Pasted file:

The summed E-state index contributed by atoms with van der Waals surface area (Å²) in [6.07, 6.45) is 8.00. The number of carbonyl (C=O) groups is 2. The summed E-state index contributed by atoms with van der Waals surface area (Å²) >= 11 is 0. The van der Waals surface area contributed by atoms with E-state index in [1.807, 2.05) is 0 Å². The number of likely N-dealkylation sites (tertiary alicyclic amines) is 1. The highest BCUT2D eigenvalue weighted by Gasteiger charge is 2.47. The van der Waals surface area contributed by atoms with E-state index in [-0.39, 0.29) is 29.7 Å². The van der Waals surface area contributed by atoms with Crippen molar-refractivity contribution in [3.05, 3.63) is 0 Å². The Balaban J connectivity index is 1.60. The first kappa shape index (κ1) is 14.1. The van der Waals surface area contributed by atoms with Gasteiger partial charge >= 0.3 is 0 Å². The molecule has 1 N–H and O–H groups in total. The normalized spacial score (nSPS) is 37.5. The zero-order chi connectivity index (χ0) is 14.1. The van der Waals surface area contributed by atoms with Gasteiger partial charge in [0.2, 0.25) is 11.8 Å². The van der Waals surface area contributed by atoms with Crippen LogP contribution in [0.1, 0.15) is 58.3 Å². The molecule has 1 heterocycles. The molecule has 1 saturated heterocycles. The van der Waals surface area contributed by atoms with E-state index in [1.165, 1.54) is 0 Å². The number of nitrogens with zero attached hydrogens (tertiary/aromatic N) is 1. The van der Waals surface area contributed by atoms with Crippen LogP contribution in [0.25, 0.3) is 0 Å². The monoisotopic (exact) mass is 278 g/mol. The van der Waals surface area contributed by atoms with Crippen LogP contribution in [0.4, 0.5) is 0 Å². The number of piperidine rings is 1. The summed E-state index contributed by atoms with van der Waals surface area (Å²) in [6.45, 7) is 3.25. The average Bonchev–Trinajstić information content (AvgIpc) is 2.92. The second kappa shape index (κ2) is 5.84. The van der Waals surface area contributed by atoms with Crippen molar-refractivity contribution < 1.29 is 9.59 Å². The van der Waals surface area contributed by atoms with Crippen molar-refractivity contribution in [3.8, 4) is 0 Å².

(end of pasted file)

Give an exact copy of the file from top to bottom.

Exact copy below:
The summed E-state index contributed by atoms with van der Waals surface area (Å²) in [6.07, 6.45) is 8.00. The number of carbonyl (C=O) groups is 2. The summed E-state index contributed by atoms with van der Waals surface area (Å²) >= 11 is 0. The van der Waals surface area contributed by atoms with E-state index in [1.807, 2.05) is 0 Å². The number of likely N-dealkylation sites (tertiary alicyclic amines) is 1. The highest BCUT2D eigenvalue weighted by Gasteiger charge is 2.47. The van der Waals surface area contributed by atoms with E-state index in [-0.39, 0.29) is 29.7 Å². The van der Waals surface area contributed by atoms with Crippen molar-refractivity contribution in [3.05, 3.63) is 0 Å². The Balaban J connectivity index is 1.60. The first kappa shape index (κ1) is 14.1. The van der Waals surface area contributed by atoms with Gasteiger partial charge >= 0.3 is 0 Å². The molecule has 1 N–H and O–H groups in total. The normalized spacial score (nSPS) is 37.5. The zero-order chi connectivity index (χ0) is 14.1. The van der Waals surface area contributed by atoms with Gasteiger partial charge in [0.2, 0.25) is 11.8 Å². The van der Waals surface area contributed by atoms with Crippen LogP contribution in [0.1, 0.15) is 58.3 Å². The molecule has 1 heterocycles. The molecule has 1 saturated heterocycles. The van der Waals surface area contributed by atoms with E-state index in [1.165, 1.54) is 0 Å². The number of nitrogens with zero attached hydrogens (tertiary/aromatic N) is 1. The van der Waals surface area contributed by atoms with Crippen LogP contribution in [0.25, 0.3) is 0 Å². The monoisotopic (exact) mass is 278 g/mol. The van der Waals surface area contributed by atoms with Crippen LogP contribution in [0.4, 0.5) is 0 Å². The number of piperidine rings is 1. The summed E-state index contributed by atoms with van der Waals surface area (Å²) in [6.45, 7) is 3.25. The average Bonchev–Trinajstić information content (AvgIpc) is 2.92. The second kappa shape index (κ2) is 5.84. The van der Waals surface area contributed by atoms with Crippen molar-refractivity contribution < 1.29 is 9.59 Å². The van der Waals surface area contributed by atoms with Crippen molar-refractivity contribution in [3.8, 4) is 0 Å².